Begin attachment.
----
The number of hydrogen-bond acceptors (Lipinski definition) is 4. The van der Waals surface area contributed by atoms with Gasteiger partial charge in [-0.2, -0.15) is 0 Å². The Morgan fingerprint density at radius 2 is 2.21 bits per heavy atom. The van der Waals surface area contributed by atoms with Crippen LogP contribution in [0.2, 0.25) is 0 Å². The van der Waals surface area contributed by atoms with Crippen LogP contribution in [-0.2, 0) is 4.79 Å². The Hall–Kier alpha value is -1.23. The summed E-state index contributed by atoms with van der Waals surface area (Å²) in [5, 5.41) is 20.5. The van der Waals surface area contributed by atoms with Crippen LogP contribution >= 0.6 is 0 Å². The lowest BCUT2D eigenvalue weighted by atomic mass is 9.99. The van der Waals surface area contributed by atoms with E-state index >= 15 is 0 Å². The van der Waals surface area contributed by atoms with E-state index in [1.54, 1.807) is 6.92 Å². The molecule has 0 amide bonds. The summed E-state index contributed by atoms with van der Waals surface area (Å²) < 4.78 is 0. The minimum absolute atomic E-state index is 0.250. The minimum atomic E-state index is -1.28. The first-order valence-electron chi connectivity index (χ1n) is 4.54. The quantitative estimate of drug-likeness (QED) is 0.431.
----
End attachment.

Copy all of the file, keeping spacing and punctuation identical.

The number of hydrogen-bond acceptors (Lipinski definition) is 4. The van der Waals surface area contributed by atoms with Gasteiger partial charge in [-0.2, -0.15) is 0 Å². The Morgan fingerprint density at radius 2 is 2.21 bits per heavy atom. The van der Waals surface area contributed by atoms with Crippen LogP contribution in [0.2, 0.25) is 0 Å². The van der Waals surface area contributed by atoms with Crippen LogP contribution in [-0.2, 0) is 4.79 Å². The Hall–Kier alpha value is -1.23. The summed E-state index contributed by atoms with van der Waals surface area (Å²) in [5, 5.41) is 20.5. The van der Waals surface area contributed by atoms with Crippen LogP contribution >= 0.6 is 0 Å². The lowest BCUT2D eigenvalue weighted by atomic mass is 9.99. The van der Waals surface area contributed by atoms with E-state index >= 15 is 0 Å². The van der Waals surface area contributed by atoms with E-state index in [1.54, 1.807) is 6.92 Å². The molecule has 0 amide bonds. The summed E-state index contributed by atoms with van der Waals surface area (Å²) < 4.78 is 0. The minimum absolute atomic E-state index is 0.250. The minimum atomic E-state index is -1.28. The first-order valence-electron chi connectivity index (χ1n) is 4.54. The quantitative estimate of drug-likeness (QED) is 0.431.